There was further confusion in the attempt to privatise the Latvian Shipping Company. Allegations of bribery, a vote at the Latvian Privatisation Agency's council that has been deemed illegal, and a conflict of interest are among the problems affecting the sell-off of one of the world's biggest shipping fleets. The dispute over the fleet's privatisation is one main reason for the ongoing feud between Prime Minister Andris Skele and Economics Minister Vladimirs Makarovs. Though the price of the offering and privatisation conditions have been agreed upon by the groups, the entire plan remains in limbo.
Power company Latvenergo is in a mess of its own over insurance for its employees. When it was revealed in a local business daily that LVL (Latvian lats) 3 million would be going abroad for the payments, government officials brought the situation to a halt. Investigations are continuing, but even insurance regulators say nothing is dodgy in this case.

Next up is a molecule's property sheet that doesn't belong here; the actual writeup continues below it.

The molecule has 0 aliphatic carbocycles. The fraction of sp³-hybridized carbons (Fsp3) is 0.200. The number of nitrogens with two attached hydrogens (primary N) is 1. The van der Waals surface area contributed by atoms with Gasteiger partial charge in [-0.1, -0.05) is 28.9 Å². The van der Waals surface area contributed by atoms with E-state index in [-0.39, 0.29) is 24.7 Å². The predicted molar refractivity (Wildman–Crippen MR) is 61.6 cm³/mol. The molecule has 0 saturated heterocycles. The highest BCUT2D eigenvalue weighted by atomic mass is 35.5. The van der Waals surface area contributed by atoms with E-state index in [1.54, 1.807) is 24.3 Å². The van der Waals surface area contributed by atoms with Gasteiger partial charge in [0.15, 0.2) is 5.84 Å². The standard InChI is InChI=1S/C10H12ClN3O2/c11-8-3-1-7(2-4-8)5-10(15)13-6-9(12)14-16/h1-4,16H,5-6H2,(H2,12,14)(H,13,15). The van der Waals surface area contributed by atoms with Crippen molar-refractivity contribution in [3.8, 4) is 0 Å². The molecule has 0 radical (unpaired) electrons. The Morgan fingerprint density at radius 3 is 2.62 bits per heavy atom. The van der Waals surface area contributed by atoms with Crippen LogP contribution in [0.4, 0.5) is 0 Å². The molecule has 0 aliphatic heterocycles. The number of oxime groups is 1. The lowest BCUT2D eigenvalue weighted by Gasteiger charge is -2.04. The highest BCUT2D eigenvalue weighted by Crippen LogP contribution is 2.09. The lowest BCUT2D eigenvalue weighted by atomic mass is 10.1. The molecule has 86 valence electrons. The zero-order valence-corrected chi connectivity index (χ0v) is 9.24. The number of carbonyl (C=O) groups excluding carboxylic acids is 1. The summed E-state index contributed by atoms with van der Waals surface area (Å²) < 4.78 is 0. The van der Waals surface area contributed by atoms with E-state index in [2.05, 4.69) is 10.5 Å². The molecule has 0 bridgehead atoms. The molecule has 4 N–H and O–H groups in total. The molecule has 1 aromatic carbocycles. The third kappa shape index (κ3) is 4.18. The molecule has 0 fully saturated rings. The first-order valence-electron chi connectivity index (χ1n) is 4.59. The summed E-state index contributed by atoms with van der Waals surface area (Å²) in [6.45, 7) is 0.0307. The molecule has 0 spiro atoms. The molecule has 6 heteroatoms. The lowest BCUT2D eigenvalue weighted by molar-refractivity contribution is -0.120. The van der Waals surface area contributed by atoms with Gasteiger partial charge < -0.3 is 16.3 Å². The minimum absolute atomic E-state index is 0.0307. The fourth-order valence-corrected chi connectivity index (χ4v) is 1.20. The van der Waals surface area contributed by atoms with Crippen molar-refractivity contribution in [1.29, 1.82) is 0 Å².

Without the proceeds from that sale, the state opted for a quick fix in a bond issue. The government plans to issue bonds worth EUR 75 million in October to cover that budget gap - raising Latvia's external debt yet again. Finance Minister Edmunds Krastins said that the quick timing would complete the bond issue before the disruption that Y2K is expected to cause in the global financial sector.
Adding to privatisation woes, the Latvian Privatisation Agency's council rejected a plan to sell off shares of Latvijas Gaze (Latvian Gas) at the Riga bourse in an IPO. This is another setback from the supposedly "pro-privatisation" government of Prime Minister Andris Skele. Latvijas Gaze is one of the utilities that remains frustratingly in state hands despite calls to privatise.